On appeal from the Superior Court of New Jersey, Law Division, Camden County, Docket No. L-5897-06.
The opinion of the court was delivered by: Sabatino, J.A.D.
NOT FOR PUBLICATION WITHOUT THE APPROVAL OF THE APPELLATE DIVISION
Before Judges Carchman,*fn1 R. B. Coleman and Sabatino.
This appeal raises the question of whether the record owner of real property, who is serving as the nominee of another person, has an insurable interest in that realty sufficient to recover the proceeds of a vandalism insurance policy on which he is listed as a named insured. The trial court answered that question in the affirmative, and so do we.
The facts, which are substantially undisputed, are as follows. Plaintiffs, William H. Balentine, a New Jersey resident, and Luke Gianetta, a Pennsylvania resident, are long-time friends who have known each other since their childhood. In 1992, plaintiffs jointly purchased a commercial warehouse building located at 1115 Haddon Avenue in Camden. The second story of the building contains a small apartment.
Two years later in 1994, when Balentine was in bankruptcy, plaintiffs jointly transferred the property to Gianetta for one dollar. Gianetta allowed Balentine to continue to use the property for business purposes. He issued a power of attorney to Balentine, allowing the latter to "take care of all incidents of ownership on behalf of Gianetta." Accordingly, Balentine paid the property taxes, insurance premiums, utilities and other expenses for the premises.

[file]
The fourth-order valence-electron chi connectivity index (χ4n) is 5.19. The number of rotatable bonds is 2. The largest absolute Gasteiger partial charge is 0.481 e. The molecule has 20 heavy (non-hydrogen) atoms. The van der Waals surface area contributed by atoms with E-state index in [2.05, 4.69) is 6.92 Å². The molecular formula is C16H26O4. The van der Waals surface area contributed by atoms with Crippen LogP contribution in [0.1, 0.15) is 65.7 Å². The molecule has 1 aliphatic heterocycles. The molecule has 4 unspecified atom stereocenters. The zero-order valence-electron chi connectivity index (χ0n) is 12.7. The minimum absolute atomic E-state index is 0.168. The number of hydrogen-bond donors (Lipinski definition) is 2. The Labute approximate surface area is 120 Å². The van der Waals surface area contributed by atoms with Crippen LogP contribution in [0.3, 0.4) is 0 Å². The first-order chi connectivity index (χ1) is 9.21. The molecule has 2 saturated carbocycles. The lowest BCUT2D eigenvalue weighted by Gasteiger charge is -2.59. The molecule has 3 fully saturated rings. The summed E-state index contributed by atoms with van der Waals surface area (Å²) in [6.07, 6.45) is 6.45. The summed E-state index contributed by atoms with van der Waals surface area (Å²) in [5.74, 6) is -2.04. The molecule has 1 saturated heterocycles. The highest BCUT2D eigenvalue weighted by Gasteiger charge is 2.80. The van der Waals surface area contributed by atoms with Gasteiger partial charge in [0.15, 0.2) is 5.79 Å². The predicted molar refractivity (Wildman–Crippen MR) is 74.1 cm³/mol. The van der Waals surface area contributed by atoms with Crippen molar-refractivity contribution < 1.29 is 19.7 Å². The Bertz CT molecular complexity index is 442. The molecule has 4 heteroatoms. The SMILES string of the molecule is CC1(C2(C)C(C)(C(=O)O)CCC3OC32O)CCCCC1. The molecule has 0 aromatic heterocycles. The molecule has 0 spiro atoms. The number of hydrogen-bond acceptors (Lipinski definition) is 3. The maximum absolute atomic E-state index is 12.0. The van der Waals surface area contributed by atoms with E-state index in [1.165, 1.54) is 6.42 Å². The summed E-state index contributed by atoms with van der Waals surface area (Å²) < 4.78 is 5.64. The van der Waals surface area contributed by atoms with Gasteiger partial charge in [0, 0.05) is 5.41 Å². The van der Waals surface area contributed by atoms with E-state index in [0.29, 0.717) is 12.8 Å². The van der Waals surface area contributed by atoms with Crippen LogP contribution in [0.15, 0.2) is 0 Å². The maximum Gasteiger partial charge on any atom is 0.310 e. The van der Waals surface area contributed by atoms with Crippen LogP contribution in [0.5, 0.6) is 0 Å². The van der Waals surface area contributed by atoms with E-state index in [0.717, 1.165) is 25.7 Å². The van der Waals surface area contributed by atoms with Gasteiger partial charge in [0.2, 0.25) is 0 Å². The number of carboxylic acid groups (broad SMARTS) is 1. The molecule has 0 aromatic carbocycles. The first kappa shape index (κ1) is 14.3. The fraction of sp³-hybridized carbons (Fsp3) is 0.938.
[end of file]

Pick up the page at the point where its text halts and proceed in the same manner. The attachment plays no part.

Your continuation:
Through an independent agent, the Ken Curtis Agency ("Curtis"), a policy of liability and fire insurance for the premises was initially secured in April 2001, with defendant, New Jersey Insurance Underwriting Association ("NJIUA"). NJIUA is the assigned insurer for high-risk commercial properties in this State. See N.J.S.A. 17:37A-1 to -27. The policy limits were $130,000, with a $250 deductible. Among other things, the policy insured against losses from acts of vandalism.
The named insured listed under the NJIUA policy was "Luke Gianetta c/o William Balentine." The insurance writer at Curtis dealt with Balentine as Gianetta's agent. No mortgagee had an interest in the premises. The policy was renewed annually. The renewal applications typically named either Gianetta, or "Luke Gianetta c/o William Balentine" as the applicant. They were signed by Balentine under his power of attorney.
The policy for the relevant coverage period, April 2004 through April 2005, named the insured as "Luke Gianetta c/o William Balentine." NJIUA charged a premium of $773 for that policy term. The insurer does not dispute that this premium was paid.
On August 12, 2004, an unlawful entry occurred at the premises. The intrusion caused vandalism and other damage to the structure. The legitimacy of these losses is uncontested for purposes of this appeal.
Five days later, a claim on behalf of Gianetta was filed with NJIUA to recover for the damages to the building. No claim was made for any personal losses.
NJIUA denied the claim, taking the position that Gianetta had no insurable interest in the property because he was merely Balentine's nominee. In support of its position, the carrier relied upon certain statements made by Gianetta when he was examined under oath by NJIUA's counsel prior to this litigation. In his recorded statement, Gianetta acknowledged that he did not personally pay the taxes, utilities, and other charges on the building; that he was not involved with its ...